Stash your plastic when closing on a home

You can jeopardize your mortgage with a big spending spree before the deal's done

Opening Credits columnist Eric Sandberg
Erica Sandberg is a prominent personal finance authority and author of "Expecting Money: The Essential Financial Plan for New and Growing Families." She writes "Opening Credits," a weekly reader Q&A column about issues for people who are new to credit, for

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Question for the expert

Dear Opening Credits,
Hi, Erica. I graduated from college last May and have a great job that I love -- lucky, right? Now I'm planning on buying my first house. Nothing big, but it'll be mine. Anyway, I've never had a credit card, but I'll need to get one in order to buy some appliances and stuff for my new place. My question is: If I get it before I close on my house, could that screw anything up for me with my mortgage? -- Olivia

Answer for the expert

Dear Olivia,
I'm actually a little surprised that you were able to purchase a home without having a credit card. Using plastic is typically the fastest way to build a credit history that a mortgage lender would find attractive. Nonetheless, congratulations! Becoming a first-time homeowner is a tremendous achievement.

It sounds like you have financing pretty much in place, and I can understand your not wanting to jeopardize it. I'm glad you wrote, because getting into a lot of new debt can do just that. Before lending you any money, the bank will want to be as sure as possible that you have the means to easily repay. How do they ascertain this? First, by looking at your credit report and scores but then by analyzing your income and expenses. When they know your cash flow as well as your borrowing and repaying history, the lender will be able to determine the size and type of loan you qualify for. If you suddenly acquire new obligations, the entire equation is thrown off, since the upcoming payments will reduce the funds you have available for your mortgage.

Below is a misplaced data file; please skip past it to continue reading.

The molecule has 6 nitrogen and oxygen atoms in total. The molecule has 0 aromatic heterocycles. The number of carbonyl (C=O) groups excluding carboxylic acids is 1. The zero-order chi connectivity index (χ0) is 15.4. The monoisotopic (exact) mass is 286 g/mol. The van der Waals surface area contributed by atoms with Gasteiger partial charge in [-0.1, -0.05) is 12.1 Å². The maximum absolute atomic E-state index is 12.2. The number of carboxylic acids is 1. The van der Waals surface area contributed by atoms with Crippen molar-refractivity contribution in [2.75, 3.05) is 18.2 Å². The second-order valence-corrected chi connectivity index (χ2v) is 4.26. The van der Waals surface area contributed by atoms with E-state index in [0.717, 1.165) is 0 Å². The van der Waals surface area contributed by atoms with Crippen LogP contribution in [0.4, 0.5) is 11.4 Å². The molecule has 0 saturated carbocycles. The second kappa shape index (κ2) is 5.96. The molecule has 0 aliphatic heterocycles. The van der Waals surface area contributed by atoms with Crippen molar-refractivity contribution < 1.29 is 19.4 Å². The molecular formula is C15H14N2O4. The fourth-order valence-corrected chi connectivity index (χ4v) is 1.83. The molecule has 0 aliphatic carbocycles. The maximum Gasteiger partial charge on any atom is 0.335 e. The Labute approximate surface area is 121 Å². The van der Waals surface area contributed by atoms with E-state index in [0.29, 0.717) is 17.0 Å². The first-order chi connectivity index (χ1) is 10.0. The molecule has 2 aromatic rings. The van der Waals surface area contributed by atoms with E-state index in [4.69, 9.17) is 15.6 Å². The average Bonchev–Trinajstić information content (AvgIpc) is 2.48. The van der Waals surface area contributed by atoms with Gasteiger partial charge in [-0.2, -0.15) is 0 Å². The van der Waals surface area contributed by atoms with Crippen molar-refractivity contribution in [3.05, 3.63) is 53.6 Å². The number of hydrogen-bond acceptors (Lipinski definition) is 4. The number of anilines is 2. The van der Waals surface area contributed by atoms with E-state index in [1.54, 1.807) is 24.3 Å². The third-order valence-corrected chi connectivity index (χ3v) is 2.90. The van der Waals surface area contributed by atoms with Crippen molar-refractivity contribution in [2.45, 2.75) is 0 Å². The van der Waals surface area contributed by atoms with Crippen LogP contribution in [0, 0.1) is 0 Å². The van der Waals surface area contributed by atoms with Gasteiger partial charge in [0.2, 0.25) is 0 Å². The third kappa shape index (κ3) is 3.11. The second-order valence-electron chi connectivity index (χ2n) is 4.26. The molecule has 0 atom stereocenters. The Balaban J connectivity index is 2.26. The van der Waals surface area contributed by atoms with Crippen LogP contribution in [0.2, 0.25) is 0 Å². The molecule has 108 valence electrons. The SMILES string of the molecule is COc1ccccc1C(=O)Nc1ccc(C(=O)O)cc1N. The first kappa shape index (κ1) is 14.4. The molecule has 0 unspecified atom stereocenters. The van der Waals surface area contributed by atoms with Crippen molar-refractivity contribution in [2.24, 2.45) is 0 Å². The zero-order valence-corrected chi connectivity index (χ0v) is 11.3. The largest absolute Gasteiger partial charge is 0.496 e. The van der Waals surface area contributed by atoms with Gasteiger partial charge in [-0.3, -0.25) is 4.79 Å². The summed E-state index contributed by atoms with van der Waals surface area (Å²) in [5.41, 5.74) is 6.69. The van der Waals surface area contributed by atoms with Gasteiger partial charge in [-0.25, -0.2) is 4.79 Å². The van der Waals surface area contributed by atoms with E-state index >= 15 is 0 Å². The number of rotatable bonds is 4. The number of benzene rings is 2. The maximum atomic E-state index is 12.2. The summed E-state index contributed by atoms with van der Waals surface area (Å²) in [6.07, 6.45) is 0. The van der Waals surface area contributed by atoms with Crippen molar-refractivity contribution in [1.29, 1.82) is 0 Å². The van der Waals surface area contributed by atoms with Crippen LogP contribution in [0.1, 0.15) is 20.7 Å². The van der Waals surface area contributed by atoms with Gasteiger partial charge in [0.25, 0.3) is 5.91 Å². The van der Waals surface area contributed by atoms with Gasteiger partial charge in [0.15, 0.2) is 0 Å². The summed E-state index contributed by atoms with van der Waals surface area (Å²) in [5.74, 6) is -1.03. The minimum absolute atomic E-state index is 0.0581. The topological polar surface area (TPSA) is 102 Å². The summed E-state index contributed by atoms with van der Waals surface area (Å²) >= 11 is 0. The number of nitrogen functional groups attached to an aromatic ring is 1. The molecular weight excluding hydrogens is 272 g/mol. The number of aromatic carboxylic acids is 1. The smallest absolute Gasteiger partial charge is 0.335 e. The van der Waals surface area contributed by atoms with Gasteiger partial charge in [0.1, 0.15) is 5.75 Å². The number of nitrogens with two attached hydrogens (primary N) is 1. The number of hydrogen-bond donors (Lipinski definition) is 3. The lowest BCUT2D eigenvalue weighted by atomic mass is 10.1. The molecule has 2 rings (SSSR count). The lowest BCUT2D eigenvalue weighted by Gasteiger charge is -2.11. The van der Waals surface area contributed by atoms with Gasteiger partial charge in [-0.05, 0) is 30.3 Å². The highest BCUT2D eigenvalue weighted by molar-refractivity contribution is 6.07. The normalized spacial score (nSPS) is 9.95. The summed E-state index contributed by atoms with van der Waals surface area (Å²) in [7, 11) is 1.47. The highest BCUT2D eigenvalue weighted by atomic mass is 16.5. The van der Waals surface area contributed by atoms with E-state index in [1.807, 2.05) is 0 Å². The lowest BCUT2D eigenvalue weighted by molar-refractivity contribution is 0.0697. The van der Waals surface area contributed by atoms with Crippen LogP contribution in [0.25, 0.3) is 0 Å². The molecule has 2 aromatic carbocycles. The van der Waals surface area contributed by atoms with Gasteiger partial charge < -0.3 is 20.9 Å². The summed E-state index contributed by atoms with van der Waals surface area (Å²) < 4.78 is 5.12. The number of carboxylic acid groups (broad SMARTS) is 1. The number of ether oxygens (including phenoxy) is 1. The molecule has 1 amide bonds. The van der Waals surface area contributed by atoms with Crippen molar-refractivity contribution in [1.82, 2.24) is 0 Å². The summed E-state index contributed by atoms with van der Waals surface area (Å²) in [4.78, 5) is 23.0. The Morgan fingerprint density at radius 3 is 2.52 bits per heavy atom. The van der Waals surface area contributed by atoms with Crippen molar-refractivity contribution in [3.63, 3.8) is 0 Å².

Mind that it's not just the financial institution you need to worry about, Olivia. In fact, though it's important to assure them of your security, your main concern ought to be your personal finances. The last thing any new homeowner wants is to be in a precarious financial situation right from the get-go. It is critical that you are comfortable not only with meeting each of your monthly bills but with having enough for occasional and unexpected costs as well. Do not overextend your budget by going bananas and splurging on a warehouse full of expensive furniture and appliances.

Of course, you are going to want to fill your new home with furnishings and other gear. A house devoid of these things is but an empty shell, and it's certainly not homey. So how do you get them without alarming your bank or poking holes into your financial safety net? Here are a few options.

  1. Buy used. New can come later. Search listings on Craigslist and other community websites where people buy and sell pre-owned items or visit garage or estate sales.
  2. Ask for donations. Can your parents or friends offer their castoffs? They may welcome the opportunity to clear out their storage spaces.
  3. Purchase piece by piece. If you must have factory-fresh, go slowly. Buy only what you can afford to pay in cash and then move onto the next item you really need.
  4. Save and buy. Know how much everything will cost, break it down into monthly savings goals and purchase it all when you have the money. 

If you're tempted to use a department store's financing option, set that idea aside for a moment. The purchase will show up on your credit report as a loan and can put the mortgage at risk.

After the house closes, I recommend getting a credit card and using it wisely. This way, you'll create a great credit score, and if you ever want to refinance your mortgage to a lower rate, you will be in a good position to do so. Same goes if you want a second loan to remodel or add an additional room. When you are a homeowner, it always pays to think ahead.

See related: Keeping credit scores clean before you close on a home

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Updated: 12-13-2018